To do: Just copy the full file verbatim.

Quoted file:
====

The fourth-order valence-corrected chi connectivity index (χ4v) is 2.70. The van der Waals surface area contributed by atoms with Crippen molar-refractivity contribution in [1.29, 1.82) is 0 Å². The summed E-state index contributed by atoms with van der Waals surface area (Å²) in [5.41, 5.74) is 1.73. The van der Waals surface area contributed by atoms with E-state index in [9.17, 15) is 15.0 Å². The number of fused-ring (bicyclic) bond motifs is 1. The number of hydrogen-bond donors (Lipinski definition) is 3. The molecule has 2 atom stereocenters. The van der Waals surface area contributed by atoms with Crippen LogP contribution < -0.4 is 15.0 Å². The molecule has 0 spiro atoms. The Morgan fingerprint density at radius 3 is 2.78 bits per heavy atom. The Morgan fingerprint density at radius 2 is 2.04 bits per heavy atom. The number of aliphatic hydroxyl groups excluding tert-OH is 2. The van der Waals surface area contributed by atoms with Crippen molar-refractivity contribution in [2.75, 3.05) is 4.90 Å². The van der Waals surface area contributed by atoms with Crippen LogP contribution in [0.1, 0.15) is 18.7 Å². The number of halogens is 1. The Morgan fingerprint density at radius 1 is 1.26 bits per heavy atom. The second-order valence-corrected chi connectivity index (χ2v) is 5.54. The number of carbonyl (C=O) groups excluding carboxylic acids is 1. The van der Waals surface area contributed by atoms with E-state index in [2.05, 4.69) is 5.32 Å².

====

The fourth-order valence-corrected chi connectivity index (χ4v) is 2.70. The van der Waals surface area contributed by atoms with Crippen molar-refractivity contribution in [1.29, 1.82) is 0 Å². The summed E-state index contributed by atoms with van der Waals surface area (Å²) in [5.41, 5.74) is 1.73. The van der Waals surface area contributed by atoms with E-state index in [9.17, 15) is 15.0 Å². The number of fused-ring (bicyclic) bond motifs is 1. The number of hydrogen-bond donors (Lipinski definition) is 3. The molecule has 2 atom stereocenters. The van der Waals surface area contributed by atoms with Crippen LogP contribution < -0.4 is 15.0 Å². The molecule has 0 spiro atoms. The Morgan fingerprint density at radius 3 is 2.78 bits per heavy atom. The Morgan fingerprint density at radius 2 is 2.04 bits per heavy atom. The number of aliphatic hydroxyl groups excluding tert-OH is 2. The van der Waals surface area contributed by atoms with Crippen molar-refractivity contribution in [2.75, 3.05) is 4.90 Å². The van der Waals surface area contributed by atoms with Crippen LogP contribution in [0.1, 0.15) is 18.7 Å². The number of halogens is 1. The Morgan fingerprint density at radius 1 is 1.26 bits per heavy atom. The second-order valence-corrected chi connectivity index (χ2v) is 5.54. The number of carbonyl (C=O) groups excluding carboxylic acids is 1. The van der Waals surface area contributed by atoms with E-state index in [2.05, 4.69) is 5.32 Å².